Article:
IPv6 rundown for software-based storage systems

Deciding to move internal storage systems to IPv6 brings up several considerations, one of which is whether it is even supported. IT pro Rick Vanover provides a rundown of the software-based storage products that currently support IPv6.

In my recent gallery, which explains how to provision a VMware ESXi server to an IPv6 storage target, I was surprised that many software-based storage systems don’t support IPv6 currently. While I believe we are quite far from mainstream adoption of IPv6 for private, internal storage networks, it may be the right time to get familiar with the configuration in a lab capacity. In the gallery I used a software-based storage product that would provide a single iSCSI target. That was the approach with the gallery, as I used ESXi and connected the iSCSI initiator to the target over IPv6 in a testing-only capacity. To level-set, a software-based storage device would be something that can be run on any piece of hardware; frequently on a dedicated server with a lot of drives or a virtual machine for testing purposes.

What I discovered is that just because the operating system supports IPv6; that doesn’t mean that the storage software does also. Specifically, if the storage software can run on a Windows-based server (which does support IPv6); the iSCSI (or NFS) configuration may not support IPv6. Here are a few of the software-based storage products that do support IPv6 for iSCSI traffic:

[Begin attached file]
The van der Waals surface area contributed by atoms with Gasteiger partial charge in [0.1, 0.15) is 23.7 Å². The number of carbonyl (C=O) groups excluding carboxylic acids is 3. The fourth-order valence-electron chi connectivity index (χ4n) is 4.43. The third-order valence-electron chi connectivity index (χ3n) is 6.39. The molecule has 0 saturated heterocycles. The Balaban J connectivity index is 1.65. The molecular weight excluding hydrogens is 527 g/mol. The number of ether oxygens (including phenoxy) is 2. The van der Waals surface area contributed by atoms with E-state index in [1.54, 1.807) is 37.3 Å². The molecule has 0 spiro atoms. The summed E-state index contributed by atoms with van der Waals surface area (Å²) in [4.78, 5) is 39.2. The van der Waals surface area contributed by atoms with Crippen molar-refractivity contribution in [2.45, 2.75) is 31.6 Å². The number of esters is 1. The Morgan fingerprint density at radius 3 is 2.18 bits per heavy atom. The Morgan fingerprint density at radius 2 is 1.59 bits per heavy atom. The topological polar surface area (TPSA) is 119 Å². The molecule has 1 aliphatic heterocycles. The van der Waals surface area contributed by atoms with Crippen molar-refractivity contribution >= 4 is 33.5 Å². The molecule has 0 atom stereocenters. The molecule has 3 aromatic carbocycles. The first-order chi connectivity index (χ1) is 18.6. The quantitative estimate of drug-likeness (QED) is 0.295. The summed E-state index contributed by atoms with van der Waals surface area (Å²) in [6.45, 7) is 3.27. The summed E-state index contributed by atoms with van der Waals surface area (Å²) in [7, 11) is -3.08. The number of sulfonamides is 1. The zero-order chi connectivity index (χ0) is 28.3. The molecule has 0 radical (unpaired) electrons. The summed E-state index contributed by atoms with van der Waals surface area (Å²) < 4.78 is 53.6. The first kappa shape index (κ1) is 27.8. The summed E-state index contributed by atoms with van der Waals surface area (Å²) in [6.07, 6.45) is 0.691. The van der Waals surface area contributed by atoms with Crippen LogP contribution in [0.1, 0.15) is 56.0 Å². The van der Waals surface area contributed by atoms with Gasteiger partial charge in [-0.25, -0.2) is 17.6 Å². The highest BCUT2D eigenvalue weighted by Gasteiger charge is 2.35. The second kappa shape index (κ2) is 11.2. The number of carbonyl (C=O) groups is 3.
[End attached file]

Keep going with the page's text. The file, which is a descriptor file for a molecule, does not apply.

Windows Server 2008 R2 Storage Server: The Windows iSCSI target is very simple to configure; simply selecting a global setting on which IP address (IPv4 or IPv6) that the iSCSI configuration is to run on. This is shown in Figure A below:

Figure A

Figure A

FreeNAS: This popular free storage product can provide a number of storage features, including an iSCSI target, file server, print server, and other popular storage-related protocols. IPv6 support within FreeNAS is shown in Figure B below:

Figure B

Figure B

Openfiler, another popular software-based storage package also supports IPv6.

What is clear is that we are not entirely ready for IPv6. I believe that external-facing IP addressing will obviously have to go first to IPv6, followed by clients and servers internally. Storage protocols such as iSCSI may be the last to move to IPv6; but it is important to know the ropes of this new configuration before the time comes. I don’t think it will make sense in a few years to “hold out” on IPv4 for special segments such as storage networking; as then the question would be why storage networks are different as every other network that we will soon support.

This discussion may be ahead of its time; but the debate lives on as to whether we should embrace IPv6 for storage networks. What is your stance on protocols such as iSCSI in regards to IPv6? Share your comments below.

By Rick Vanover

Rick Vanover is a software strategy specialist for Veeam Software, based in Columbus, Ohio. Rick has years of IT experience and focuses on virtualization, Windows-based server administration, and system hardware.